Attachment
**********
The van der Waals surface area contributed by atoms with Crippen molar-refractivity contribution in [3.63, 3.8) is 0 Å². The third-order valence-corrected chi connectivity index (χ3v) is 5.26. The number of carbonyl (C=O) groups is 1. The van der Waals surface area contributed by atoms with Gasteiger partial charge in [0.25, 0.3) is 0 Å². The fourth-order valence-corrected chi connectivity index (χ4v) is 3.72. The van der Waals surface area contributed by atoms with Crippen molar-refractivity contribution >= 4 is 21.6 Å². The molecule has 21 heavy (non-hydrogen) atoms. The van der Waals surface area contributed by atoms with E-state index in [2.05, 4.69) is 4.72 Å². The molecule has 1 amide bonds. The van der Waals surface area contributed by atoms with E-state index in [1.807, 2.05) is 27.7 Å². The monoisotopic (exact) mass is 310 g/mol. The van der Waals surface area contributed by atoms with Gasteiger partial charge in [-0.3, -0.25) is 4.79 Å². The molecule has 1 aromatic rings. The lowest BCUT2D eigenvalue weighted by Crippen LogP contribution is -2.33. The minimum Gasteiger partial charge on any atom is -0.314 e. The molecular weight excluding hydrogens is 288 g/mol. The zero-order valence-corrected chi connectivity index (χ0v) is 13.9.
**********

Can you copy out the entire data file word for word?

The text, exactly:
The van der Waals surface area contributed by atoms with Crippen molar-refractivity contribution in [3.63, 3.8) is 0 Å². The third-order valence-corrected chi connectivity index (χ3v) is 5.26. The number of carbonyl (C=O) groups is 1. The van der Waals surface area contributed by atoms with Gasteiger partial charge in [0.25, 0.3) is 0 Å². The fourth-order valence-corrected chi connectivity index (χ4v) is 3.72. The van der Waals surface area contributed by atoms with Crippen molar-refractivity contribution >= 4 is 21.6 Å². The molecule has 21 heavy (non-hydrogen) atoms. The van der Waals surface area contributed by atoms with E-state index in [2.05, 4.69) is 4.72 Å². The molecule has 1 amide bonds. The van der Waals surface area contributed by atoms with E-state index in [1.807, 2.05) is 27.7 Å². The monoisotopic (exact) mass is 310 g/mol. The van der Waals surface area contributed by atoms with Gasteiger partial charge in [-0.3, -0.25) is 4.79 Å². The molecule has 1 aromatic rings. The lowest BCUT2D eigenvalue weighted by Crippen LogP contribution is -2.33. The minimum Gasteiger partial charge on any atom is -0.314 e. The molecular weight excluding hydrogens is 288 g/mol. The zero-order valence-corrected chi connectivity index (χ0v) is 13.9.